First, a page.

Over the last few months Max Mosley, president of the Federation Internationale de l'Automobile (FIA), the regulatory body that controls Formula One and most other international motor sport championships, has made the headlines around the world, not for anything he has done in his official capacity, but for his behavior behind closed private doors. When the story broke in a British Sunday newspaper about his activities with five prostitutes in a sado-masochism orgy lasting five hours, it was felt that this had to be the end of the line for the president, but that was to underrate him. A lawyer by training, although he has spent his life in the motor racing world, Mosley dug in and came out fighting.
The Formula One community was restive about the situation. Some supported him, saying that what a person does in private is his or her business, but others were highly critical of his conduct. They pointed to politicians, businessman and many others who had been caught in far less compromising positions and had been forced to fall on their own sword. Not Mosley. Even before the trial in London in early July, he had called an Extraordinary General Meeting of the FIA to vote on whether he should go or stay. It says much for the power of this man that he was given the benefit of the doubt and the majority voted in his favor to stay.
Given this fresh start, Mosley is now a man on a mission. Over the last few years he has proven to be a controversial president. His most talked-about act was to impose an engine "freeze" a couple of years ago in Formula One, which meant that the 2.4-liter, naturally aspirated V8s the teams were compelled to run could not be further developed. This caused considerable anxiety in the motor sport world for a number of reasons. Firstly, Formula One likes to think itself as being at the cutting edge of technology, so how does a 10-year engine freeze work? It has implications for the key suppliers like Mahle. While they are into mass production with their pistons, when they supply Scuderia Ferrari with pistons for its Formula One cars, they are bespoke items that undergo continuous development. Before the freeze, a piston that started the season was quite different to that by season's end. Under the freeze regulations, though, this element was terminated forcing many specialist companies to leave the series.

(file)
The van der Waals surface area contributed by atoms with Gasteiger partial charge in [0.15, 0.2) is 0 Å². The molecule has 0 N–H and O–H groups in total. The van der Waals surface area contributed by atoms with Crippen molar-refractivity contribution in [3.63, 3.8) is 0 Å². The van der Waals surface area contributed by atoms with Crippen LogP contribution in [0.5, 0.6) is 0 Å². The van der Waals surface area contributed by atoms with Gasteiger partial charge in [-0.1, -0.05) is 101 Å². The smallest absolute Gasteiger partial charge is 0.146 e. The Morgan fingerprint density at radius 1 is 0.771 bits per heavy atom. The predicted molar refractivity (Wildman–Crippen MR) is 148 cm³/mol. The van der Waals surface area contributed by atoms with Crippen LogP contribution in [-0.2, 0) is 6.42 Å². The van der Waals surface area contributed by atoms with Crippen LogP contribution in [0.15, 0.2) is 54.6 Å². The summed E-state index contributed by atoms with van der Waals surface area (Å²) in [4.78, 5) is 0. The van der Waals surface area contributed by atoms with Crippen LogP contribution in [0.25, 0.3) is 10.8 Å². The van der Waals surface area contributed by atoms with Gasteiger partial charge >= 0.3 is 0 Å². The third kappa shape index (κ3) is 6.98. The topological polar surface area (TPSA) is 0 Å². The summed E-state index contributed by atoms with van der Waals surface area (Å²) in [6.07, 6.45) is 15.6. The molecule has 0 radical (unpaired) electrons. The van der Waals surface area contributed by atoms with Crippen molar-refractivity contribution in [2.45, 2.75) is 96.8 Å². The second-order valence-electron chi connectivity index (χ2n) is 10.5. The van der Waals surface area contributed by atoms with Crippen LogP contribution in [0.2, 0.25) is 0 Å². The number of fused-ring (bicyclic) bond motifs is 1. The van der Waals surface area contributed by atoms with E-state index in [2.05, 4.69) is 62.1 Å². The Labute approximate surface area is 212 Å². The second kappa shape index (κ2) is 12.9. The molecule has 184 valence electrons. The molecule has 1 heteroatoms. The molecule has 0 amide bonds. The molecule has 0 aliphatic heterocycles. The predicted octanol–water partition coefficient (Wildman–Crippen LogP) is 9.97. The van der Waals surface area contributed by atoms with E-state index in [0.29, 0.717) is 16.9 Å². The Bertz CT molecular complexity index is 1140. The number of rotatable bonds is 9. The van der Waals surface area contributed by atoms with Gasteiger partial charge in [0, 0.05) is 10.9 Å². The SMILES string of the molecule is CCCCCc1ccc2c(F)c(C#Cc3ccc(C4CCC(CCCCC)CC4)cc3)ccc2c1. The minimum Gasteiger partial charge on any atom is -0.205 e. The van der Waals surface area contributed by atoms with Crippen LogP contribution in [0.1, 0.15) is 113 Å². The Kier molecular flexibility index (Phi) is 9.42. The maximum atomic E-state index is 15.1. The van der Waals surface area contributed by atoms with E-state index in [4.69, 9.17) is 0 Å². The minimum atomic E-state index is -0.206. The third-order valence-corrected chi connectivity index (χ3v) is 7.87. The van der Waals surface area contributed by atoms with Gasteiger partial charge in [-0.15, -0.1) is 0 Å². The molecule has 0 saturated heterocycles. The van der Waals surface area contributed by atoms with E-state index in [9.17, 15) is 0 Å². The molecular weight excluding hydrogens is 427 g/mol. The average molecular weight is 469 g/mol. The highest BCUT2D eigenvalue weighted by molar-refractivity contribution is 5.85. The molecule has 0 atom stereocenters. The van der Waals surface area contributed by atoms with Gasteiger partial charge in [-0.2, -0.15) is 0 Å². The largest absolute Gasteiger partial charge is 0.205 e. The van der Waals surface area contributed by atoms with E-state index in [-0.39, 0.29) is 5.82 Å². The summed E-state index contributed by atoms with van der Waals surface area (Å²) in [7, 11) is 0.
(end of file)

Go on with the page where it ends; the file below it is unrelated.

Mosley, though, is not a fool and his antenna is highly tuned. While the engine freeze was said to be for 10 years, it was always rumored that this was a ploy to wrong-foot the engine manufacturers. If he had said that it would be a three-year freeze, for example, he knew very well that behind the scenes every one of them would be working on development for when the freeze finished. Only last month, Renault F1 announced that is was letting half its engine department go, so for Mosley the message about cutting costs has been received by the teams.
Another of his great concerns is that motor sport could be under threat as never before. In the early 1970s, when involved in a Formula One team himself, he had seen the effect of the second Arab-Israeli war and the fuel shortages that that had caused in Europe to the extent that petrol rationing was on the verge of being introduced. It also meant that motor racing was banned for a short while in some countries whilst even in the U.S. some races were shortened.
The current threat to motor sport is that in these sensitive times of no waste, sustainability, green issues, carbon footprints, and so on, the sport is open to criticism and that in a worst-case scenario it might find itself banned in some countries altogether.
So Mosley is now changing tact. The engine freeze might thaw, he has recently said, and the regulations amended to reflect what is happening in the automotive world at large. This includes introducing technologies such as energy recovery and heat recovery systems and turbocharging that are being intensively researched by all the automakers. He is also considering whether to introduce a regulation that the engine manufacturers can only use materials that can be included in production cars.
Another strand to his thinking is fuel efficiency. "It's not which fuel to use, it is how you get more work from a given amount of fuel, no matter what it is," he says. "If you arrange Formula One so that the person who gets most work out of a liter of fuel is the one who wins the race, then you're going to get a significant increase in the amount of work you get from a liter of fuel each year—and that will make a huge contribution to the world environmentally." He expands on this point explaining that the engine of the future might be a downsized turbocharged unit, analogous to the types of engines that will increasingly find use, he believes, in on-road automobiles in the next five to 10 years.
Mosley is a man on a mission to ensure that motorsport, with Formula One leading the way, must react to this situation and become a viable research and development partner for the automotive industry. If he is able to set his vision in motion before he steps down from the presidency in October next year, then maybe the sex orgy will become but a footnote in the story of a man who stopped motor sport from becoming extinct.